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Heterosexual couple win right to civil partnership

27 июня
09:34 2018
Rebecca Steinfeld and Charles KeidanImage copyright PA
Image caption Rebecca Steinfeld and Charles Keidan appealed to the Supreme Court after the Court of Appeal rejected their claim in February 2017

A heterosexual couple have won their legal bid for the right to have a civil partnership instead of a marriage.

The Supreme Court unanimously ruled in favour of Rebecca Steinfeld, 37, and Charles Keidan, 41, from London.

The court said the Civil Partnership Act 2004 - which only applies to same-sex couples - is incompatible with the European Convention on Human Rights.

Campaigners urged the government to "seize this opportunity" and allow all people to access civil partnerships.

In a civil partnership, a couple is entitled to the same legal treatment in terms of inheritance, tax, pensions and next-of-kin arrangements as marriage.

The couple said the "legacy of marriage" - which "treated women as property for centuries" - was not an option for them.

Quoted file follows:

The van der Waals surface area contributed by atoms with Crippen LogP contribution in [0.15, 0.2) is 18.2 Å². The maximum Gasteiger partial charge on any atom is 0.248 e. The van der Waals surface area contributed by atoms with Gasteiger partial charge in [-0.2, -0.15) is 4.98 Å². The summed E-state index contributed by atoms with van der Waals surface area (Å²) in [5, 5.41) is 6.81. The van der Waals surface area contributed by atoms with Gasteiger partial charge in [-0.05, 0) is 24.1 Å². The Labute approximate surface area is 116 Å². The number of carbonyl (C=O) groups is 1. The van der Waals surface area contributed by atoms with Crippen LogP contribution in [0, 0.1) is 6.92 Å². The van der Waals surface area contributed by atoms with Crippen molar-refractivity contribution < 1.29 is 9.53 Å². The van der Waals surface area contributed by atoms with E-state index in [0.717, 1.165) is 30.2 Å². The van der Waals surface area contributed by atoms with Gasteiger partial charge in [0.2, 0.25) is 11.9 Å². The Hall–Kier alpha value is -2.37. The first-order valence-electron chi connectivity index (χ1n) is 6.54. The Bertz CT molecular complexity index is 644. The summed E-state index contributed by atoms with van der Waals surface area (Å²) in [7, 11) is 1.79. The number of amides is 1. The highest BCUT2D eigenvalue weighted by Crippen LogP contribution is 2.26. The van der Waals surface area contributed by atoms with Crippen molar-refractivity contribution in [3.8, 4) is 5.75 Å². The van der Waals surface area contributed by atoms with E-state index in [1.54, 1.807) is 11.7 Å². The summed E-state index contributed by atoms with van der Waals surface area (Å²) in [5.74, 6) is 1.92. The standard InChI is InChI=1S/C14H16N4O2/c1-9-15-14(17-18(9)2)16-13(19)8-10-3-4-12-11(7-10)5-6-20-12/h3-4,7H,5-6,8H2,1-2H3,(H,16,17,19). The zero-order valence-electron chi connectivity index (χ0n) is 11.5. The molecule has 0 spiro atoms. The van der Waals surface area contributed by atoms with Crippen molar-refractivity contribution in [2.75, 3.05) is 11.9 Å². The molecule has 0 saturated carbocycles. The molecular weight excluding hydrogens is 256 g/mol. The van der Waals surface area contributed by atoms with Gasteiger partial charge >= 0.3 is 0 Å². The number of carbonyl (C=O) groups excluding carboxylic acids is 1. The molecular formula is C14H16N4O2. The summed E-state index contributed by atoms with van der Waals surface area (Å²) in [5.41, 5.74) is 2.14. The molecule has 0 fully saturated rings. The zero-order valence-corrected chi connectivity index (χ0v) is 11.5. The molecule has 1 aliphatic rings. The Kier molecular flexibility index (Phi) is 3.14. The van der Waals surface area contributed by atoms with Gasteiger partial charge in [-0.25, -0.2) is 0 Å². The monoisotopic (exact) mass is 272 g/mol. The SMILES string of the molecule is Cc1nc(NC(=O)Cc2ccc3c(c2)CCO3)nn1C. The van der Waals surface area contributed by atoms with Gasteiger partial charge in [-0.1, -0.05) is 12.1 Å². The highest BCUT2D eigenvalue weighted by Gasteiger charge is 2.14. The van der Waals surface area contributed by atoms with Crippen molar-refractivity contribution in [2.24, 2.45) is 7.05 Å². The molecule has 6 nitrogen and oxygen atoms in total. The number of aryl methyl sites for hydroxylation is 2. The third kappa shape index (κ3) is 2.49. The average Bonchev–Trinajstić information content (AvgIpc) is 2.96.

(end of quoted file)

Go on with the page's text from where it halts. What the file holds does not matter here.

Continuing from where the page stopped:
Since March 2014, same sex-couples can chose whether to enter a civil partnership or to marry. This has not been possible for mixed-sex couples which led Ms Steinfeld and Mr Keidan to argue that the law was discriminatory.

  • Why we want a civil partnership
  • Why choose civil partnership over marriage?

This ruling overturns a previous judgement made by the Court of Appeal, which rejected the couple's claim, in February of last year.

"We want to raise our children as equal partners and feel that a civil partnership - a modern, symmetrical institution - sets the best example for them," they explained.

What does a civil partnership offer?

  • Legal and financial protection for both parties in the event of the relationship ending
  • It is free of the religious connotations of marriage
  • Some object to marriage as an institution and its associations with property and patriarchy

The judgement does not oblige government to change the law, although it does make it more likely that the government will now act, the BBC's legal correspondent Clive Coleman explained.

The couple will later go to Whitehall to deliver a letter to Equalities Minister Penny Mordaunt.

Martin Loat, chairman of the Equal Civil Partnerships campaign, said: "There is only one possible way forward - giving everyone the right to a civil partnership - and we urge the government to seize this opportunity to announce it will end this injustice now."

More than 130,000 people have signed an online petition in support of civil partnerships for everyone.

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